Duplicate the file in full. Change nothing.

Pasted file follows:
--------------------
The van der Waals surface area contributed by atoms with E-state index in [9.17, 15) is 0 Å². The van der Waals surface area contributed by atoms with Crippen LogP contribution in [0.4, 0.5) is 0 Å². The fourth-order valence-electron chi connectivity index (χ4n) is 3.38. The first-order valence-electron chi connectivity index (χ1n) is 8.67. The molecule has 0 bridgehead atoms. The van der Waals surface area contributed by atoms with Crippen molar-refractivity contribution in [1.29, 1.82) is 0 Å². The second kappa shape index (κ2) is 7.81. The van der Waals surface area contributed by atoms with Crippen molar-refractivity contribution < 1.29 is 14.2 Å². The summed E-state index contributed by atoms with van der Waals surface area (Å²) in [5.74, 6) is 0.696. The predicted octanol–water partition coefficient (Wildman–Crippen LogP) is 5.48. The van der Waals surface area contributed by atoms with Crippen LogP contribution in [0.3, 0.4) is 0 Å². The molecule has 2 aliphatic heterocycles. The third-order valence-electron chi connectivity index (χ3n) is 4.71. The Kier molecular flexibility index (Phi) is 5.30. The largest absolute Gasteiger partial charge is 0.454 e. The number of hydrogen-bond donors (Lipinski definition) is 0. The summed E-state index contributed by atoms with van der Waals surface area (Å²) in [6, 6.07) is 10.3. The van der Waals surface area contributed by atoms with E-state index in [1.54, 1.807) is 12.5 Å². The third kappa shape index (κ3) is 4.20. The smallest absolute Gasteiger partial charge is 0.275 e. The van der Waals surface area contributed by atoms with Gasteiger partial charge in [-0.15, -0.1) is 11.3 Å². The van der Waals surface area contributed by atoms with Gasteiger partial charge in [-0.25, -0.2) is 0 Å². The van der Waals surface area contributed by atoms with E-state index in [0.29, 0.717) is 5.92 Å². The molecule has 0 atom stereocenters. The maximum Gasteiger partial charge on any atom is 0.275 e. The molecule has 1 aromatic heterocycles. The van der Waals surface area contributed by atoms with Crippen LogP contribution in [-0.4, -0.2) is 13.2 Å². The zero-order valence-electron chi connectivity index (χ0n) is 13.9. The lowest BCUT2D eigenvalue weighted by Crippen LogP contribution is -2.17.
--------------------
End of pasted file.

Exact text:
The van der Waals surface area contributed by atoms with E-state index in [9.17, 15) is 0 Å². The van der Waals surface area contributed by atoms with Crippen LogP contribution in [0.4, 0.5) is 0 Å². The fourth-order valence-electron chi connectivity index (χ4n) is 3.38. The first-order valence-electron chi connectivity index (χ1n) is 8.67. The molecule has 0 bridgehead atoms. The van der Waals surface area contributed by atoms with Crippen molar-refractivity contribution in [1.29, 1.82) is 0 Å². The second kappa shape index (κ2) is 7.81. The van der Waals surface area contributed by atoms with Crippen molar-refractivity contribution < 1.29 is 14.2 Å². The summed E-state index contributed by atoms with van der Waals surface area (Å²) in [5.74, 6) is 0.696. The predicted octanol–water partition coefficient (Wildman–Crippen LogP) is 5.48. The van der Waals surface area contributed by atoms with Crippen LogP contribution in [0.3, 0.4) is 0 Å². The molecule has 2 aliphatic heterocycles. The third-order valence-electron chi connectivity index (χ3n) is 4.71. The Kier molecular flexibility index (Phi) is 5.30. The largest absolute Gasteiger partial charge is 0.454 e. The number of hydrogen-bond donors (Lipinski definition) is 0. The summed E-state index contributed by atoms with van der Waals surface area (Å²) in [6, 6.07) is 10.3. The van der Waals surface area contributed by atoms with E-state index in [1.54, 1.807) is 12.5 Å². The third kappa shape index (κ3) is 4.20. The smallest absolute Gasteiger partial charge is 0.275 e. The van der Waals surface area contributed by atoms with Gasteiger partial charge in [-0.15, -0.1) is 11.3 Å². The van der Waals surface area contributed by atoms with Gasteiger partial charge in [-0.25, -0.2) is 0 Å². The van der Waals surface area contributed by atoms with E-state index in [0.29, 0.717) is 5.92 Å². The molecule has 0 atom stereocenters. The maximum Gasteiger partial charge on any atom is 0.275 e. The molecule has 1 aromatic heterocycles. The van der Waals surface area contributed by atoms with Crippen LogP contribution in [-0.4, -0.2) is 13.2 Å². The zero-order valence-electron chi connectivity index (χ0n) is 13.9. The lowest BCUT2D eigenvalue weighted by Crippen LogP contribution is -2.17.